Our guest authors today are Hunter Gehlbach and Carly D. Robinson. Gehlbach is an associate professor of education and associate dean at the University of California, Santa Barbara’s Gevirtz Graduate School of Education, as well as Director of Research at Panorama Education. Robinson is a doctoral candidate at Harvard’s Graduate School of Education.
Few people confuse academics with elite athletes. As a species, academics are rarely noted for their blinding speed, raw power, or outrageously low resting heart rates. Nobody wants to see a calendar of scantily clad professors. Unfortunately, recent years have surfaced one commonality between these two groups—a commonality no academic will embrace. And one with huge implications for educational policymakers’ and practitioners’ professional lives.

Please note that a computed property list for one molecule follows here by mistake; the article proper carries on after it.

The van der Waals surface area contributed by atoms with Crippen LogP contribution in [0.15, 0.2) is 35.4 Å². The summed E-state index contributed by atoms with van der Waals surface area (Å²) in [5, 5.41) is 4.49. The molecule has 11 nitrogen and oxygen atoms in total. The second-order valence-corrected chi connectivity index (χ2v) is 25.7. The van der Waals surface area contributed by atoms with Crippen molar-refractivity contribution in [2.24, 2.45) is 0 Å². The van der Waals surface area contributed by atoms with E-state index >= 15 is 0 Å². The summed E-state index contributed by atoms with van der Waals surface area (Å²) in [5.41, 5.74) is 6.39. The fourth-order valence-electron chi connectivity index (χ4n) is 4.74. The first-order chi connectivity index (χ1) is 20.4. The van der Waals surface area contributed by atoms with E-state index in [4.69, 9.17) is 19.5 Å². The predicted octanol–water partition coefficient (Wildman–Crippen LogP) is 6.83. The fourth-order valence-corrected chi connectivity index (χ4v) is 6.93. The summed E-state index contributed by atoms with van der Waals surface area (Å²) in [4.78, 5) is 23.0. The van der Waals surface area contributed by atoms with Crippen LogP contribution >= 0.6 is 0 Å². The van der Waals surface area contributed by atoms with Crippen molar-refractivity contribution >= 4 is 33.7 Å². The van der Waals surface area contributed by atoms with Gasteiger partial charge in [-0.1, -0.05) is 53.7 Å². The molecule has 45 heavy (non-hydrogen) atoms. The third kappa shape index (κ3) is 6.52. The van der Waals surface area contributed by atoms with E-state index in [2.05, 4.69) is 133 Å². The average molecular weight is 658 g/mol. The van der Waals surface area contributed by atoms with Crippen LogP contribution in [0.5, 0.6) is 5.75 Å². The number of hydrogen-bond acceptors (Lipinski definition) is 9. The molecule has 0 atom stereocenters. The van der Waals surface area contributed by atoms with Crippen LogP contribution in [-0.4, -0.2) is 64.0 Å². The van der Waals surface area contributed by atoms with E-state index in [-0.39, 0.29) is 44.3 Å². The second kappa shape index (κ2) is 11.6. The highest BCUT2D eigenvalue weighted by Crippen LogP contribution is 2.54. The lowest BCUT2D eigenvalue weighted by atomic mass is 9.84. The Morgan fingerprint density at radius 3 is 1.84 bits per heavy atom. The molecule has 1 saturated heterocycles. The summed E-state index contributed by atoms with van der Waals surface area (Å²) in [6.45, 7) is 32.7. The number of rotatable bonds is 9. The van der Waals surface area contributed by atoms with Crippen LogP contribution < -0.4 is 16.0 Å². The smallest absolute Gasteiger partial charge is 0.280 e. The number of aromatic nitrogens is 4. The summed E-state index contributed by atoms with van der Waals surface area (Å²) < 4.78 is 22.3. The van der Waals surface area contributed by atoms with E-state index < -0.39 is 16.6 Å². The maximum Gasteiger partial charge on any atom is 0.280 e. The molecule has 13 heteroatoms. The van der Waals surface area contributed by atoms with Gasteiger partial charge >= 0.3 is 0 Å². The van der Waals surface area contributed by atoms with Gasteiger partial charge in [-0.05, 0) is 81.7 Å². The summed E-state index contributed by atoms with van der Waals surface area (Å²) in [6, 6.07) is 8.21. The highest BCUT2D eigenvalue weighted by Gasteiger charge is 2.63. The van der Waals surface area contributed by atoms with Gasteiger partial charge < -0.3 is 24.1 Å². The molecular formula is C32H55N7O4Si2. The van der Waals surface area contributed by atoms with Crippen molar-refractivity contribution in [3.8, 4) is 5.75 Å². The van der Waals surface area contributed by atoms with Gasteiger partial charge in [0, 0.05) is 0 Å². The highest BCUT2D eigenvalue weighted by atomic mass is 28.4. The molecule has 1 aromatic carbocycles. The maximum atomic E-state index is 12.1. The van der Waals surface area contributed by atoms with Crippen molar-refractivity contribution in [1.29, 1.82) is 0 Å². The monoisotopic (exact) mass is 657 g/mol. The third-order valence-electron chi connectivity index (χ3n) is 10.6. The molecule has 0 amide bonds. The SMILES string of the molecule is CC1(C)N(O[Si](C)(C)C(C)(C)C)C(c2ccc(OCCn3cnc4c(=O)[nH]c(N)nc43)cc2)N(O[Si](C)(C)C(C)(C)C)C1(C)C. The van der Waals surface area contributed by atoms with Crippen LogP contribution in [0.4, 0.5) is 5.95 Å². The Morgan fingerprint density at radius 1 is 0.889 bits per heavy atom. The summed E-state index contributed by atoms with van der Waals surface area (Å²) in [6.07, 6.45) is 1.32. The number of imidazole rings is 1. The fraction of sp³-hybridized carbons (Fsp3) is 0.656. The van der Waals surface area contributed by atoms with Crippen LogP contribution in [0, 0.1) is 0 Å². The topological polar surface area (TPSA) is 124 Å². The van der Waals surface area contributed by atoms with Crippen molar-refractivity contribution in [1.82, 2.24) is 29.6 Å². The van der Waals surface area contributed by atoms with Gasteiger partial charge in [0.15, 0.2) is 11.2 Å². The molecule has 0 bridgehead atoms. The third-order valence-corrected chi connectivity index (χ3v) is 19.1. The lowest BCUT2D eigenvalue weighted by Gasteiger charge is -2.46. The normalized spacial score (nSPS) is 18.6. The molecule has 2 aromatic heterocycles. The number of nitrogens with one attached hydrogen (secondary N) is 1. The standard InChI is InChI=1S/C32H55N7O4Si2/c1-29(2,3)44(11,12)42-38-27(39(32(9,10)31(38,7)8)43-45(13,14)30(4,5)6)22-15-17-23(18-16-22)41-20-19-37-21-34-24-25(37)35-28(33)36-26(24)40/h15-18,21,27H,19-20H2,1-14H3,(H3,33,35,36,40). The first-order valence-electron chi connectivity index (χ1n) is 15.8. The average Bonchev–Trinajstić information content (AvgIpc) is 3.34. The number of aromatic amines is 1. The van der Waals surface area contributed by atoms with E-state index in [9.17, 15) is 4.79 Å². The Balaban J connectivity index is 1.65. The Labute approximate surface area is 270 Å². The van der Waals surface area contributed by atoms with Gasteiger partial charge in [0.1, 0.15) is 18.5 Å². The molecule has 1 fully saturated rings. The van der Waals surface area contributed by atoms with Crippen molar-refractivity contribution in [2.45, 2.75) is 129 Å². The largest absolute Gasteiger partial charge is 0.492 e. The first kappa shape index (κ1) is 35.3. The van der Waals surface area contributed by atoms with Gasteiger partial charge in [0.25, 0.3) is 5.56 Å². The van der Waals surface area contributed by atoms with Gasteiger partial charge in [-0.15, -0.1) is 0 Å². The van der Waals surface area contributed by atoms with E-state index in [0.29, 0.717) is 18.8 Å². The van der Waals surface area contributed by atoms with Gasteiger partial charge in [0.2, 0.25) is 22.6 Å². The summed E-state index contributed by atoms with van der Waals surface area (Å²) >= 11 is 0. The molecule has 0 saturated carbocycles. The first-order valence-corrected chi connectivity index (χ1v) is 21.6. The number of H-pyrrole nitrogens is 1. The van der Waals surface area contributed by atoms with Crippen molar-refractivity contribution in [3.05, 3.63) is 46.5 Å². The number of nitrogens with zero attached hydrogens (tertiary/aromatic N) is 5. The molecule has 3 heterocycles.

In the same way that a 37 year-old Barry Bonds did not really break the single-season home run record—he relied on performance-enhancing drugs—a substantial amount of educational research has undergone similar “performance enhancements” that make the results too good to be true.
To understand, the crux of the issue, we invite readers to wade into the weeds (only a little!), to see what research “on steroids” looks like and why it matters. By doing so, we hope to reveal possibilities for how educational practitioners and policymakers can collaborate with researchers to correct the problem and avoid making practice and policy decisions based on flawed research.